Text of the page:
I do not have dates for his captain assignments, but he served as legal advisor to the director of the joint staff, office of the Joint Chiefs of Staff and then as deputy assistant judge advocate of the Navy for international law and then administrative law. He was then assigned as director of legislation and selected policies in the Office of the Deputy Assistant Secretary of Defense for Military Personnel Policy, Office of the Assistant Secretary of Defense for Manpower and Reserve Affairs. At some point, he attended the Naval War College, and earned master’s degrees in international affairs and public policy from the George Washington University.
He was promoted to rear admiral in 1974 and served as deputy judge advocate of the Navy from 1974 to 1976, and then judge advocate general of the Navy from 1976 to 1978, when he retired.
Rear Admiral Miller’s awards include the Meritorious Service Medal, Joint Service Commendation Medal, Navy Commendation Medal, American Campaign Medal, World War II Victory Medal, National Defense Service Medal and Naval Reserve Medal.
Following retirement from active duty, Rear Admiral Miller practiced law in the Atlanta area from 1978 to 1990. He was president of the Southeastern Legal Foundation, a non-profit conservative advocacy center, from 1985–90. He was an active member of the Kiwanis Club, served on the board of directors of the Federal Defender Program, and served on the Technical High School (his alma mater in Atlanta) Scholarship Committee. He was a supporter of the Wounded Warrior Project. He was also the author of several scholarly articles such as “Law of Naval Warfare,” published in the U.S. Naval War College’s International Law Studies journal in January 1980 (and republished in 2018). He also co-authored a book, A European Sojourn 1943–1945: An Autobiography of Pvt. Frederick O. Scheer, Serial No 14118781: as Recounted to Rear Admiral William O. Miller, JAGC, USN, first published in 1999.
A service was held on 22 June 2021 at Eastview Cemetery, Georgia.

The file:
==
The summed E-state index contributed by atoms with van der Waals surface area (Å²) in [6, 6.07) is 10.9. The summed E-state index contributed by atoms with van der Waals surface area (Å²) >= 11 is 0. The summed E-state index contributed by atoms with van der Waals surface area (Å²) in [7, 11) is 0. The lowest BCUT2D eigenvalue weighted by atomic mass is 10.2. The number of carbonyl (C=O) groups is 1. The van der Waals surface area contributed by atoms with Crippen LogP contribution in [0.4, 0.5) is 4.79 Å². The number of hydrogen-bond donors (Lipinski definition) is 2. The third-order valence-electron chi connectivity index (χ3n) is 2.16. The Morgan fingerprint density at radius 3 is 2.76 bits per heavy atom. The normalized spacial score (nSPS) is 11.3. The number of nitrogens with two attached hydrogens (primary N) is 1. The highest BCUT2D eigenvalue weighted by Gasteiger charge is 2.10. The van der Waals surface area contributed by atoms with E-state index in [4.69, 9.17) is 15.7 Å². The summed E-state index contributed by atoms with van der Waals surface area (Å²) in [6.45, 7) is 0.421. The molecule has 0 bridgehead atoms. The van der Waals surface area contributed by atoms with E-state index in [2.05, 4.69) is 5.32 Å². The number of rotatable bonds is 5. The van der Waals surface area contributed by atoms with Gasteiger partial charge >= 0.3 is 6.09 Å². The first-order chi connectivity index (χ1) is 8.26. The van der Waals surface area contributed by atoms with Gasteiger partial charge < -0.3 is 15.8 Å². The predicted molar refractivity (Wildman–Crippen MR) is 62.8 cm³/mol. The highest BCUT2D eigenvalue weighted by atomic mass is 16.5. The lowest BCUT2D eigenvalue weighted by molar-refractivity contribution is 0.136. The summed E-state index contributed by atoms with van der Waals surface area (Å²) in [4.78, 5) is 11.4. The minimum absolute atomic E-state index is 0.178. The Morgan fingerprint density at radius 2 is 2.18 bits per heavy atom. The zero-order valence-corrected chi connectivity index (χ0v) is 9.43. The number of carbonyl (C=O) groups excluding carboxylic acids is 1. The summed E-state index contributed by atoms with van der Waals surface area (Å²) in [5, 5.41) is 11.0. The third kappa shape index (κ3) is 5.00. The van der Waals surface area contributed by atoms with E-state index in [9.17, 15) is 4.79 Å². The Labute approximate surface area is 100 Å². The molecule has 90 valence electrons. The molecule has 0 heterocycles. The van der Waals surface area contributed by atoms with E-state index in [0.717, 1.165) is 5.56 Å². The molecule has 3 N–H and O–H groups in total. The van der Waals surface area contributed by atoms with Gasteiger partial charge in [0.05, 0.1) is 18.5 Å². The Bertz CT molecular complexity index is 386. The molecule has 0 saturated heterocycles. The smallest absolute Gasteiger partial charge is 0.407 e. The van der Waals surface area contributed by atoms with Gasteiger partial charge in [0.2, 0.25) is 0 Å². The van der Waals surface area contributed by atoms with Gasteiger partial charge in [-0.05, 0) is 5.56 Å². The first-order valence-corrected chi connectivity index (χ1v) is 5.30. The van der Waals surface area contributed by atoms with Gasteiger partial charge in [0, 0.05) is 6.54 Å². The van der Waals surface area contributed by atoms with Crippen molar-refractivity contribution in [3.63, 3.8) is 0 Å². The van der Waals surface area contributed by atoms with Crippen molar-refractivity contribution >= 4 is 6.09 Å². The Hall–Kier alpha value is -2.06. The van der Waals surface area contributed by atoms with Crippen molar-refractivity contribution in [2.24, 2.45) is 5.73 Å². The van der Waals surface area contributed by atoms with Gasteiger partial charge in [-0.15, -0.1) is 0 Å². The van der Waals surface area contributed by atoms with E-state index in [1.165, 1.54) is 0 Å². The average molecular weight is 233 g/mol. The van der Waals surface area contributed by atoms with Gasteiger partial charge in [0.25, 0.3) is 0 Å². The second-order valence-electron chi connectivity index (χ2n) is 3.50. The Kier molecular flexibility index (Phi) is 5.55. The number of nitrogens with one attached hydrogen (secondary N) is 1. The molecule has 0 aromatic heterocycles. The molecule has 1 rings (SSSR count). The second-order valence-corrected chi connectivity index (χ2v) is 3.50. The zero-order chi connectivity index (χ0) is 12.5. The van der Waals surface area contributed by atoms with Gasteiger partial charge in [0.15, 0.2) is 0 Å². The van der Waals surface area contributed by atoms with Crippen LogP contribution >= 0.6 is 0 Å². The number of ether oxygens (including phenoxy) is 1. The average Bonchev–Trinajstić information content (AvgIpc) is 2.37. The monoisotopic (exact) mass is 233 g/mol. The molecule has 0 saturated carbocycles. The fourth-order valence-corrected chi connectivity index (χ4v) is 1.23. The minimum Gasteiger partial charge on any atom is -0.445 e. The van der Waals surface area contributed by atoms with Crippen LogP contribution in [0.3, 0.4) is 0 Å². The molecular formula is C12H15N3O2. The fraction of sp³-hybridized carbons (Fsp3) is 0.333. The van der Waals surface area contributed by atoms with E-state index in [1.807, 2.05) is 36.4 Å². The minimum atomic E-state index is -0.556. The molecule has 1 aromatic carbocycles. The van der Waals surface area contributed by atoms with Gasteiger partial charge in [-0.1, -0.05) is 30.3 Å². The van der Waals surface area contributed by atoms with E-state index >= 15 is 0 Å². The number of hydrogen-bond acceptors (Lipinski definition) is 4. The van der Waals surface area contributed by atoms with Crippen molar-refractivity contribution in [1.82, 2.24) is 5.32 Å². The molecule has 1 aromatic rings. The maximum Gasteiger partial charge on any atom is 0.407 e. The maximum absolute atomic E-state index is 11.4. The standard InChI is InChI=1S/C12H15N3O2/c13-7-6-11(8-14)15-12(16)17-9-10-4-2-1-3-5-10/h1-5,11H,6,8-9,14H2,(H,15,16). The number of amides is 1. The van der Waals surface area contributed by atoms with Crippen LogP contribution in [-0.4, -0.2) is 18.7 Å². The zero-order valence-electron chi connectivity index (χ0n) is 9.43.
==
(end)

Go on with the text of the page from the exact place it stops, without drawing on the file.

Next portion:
Rear Admiral Dusty Miller served our Navy and nation with great distinction, volunteering to serve during the largest war in our history. The Navy sent him to get educated and become an officer instead—by which time the war was over. Dedicated to the Navy, he nevertheless stayed in the inactive reserve and earned a law degree. He was reactivated during the Korean War, serving stateside in a classified intelligence billet before commencing his stellar career in the JAG Corps. He did everything expected of a JAG Corps officer—appellate law, litigation, international law, administrative law, and more, rising through his talent and extraordinary leadership to lead the entire JAG community, first as deputy and then judge advocate general of the Navy. He led the community during the very challenging post–Vietnam War period of fiscal austerity and rapid social changes, while the Cold War continued unabated. He was described as a “wise and experienced friend and counselor who stimulated and encouraged lively debate.” After retirement, he continued to practice law, helping those less fortunate. He was a neighborhood fixture on his front porch for years, holding court with anyone who wanted to chat. A true mentor to many in the JAG Corps, many commanders—and the Navy—benefited greatly from his wise counsel in an ever increasingly complex legal environment. His legacy will live on.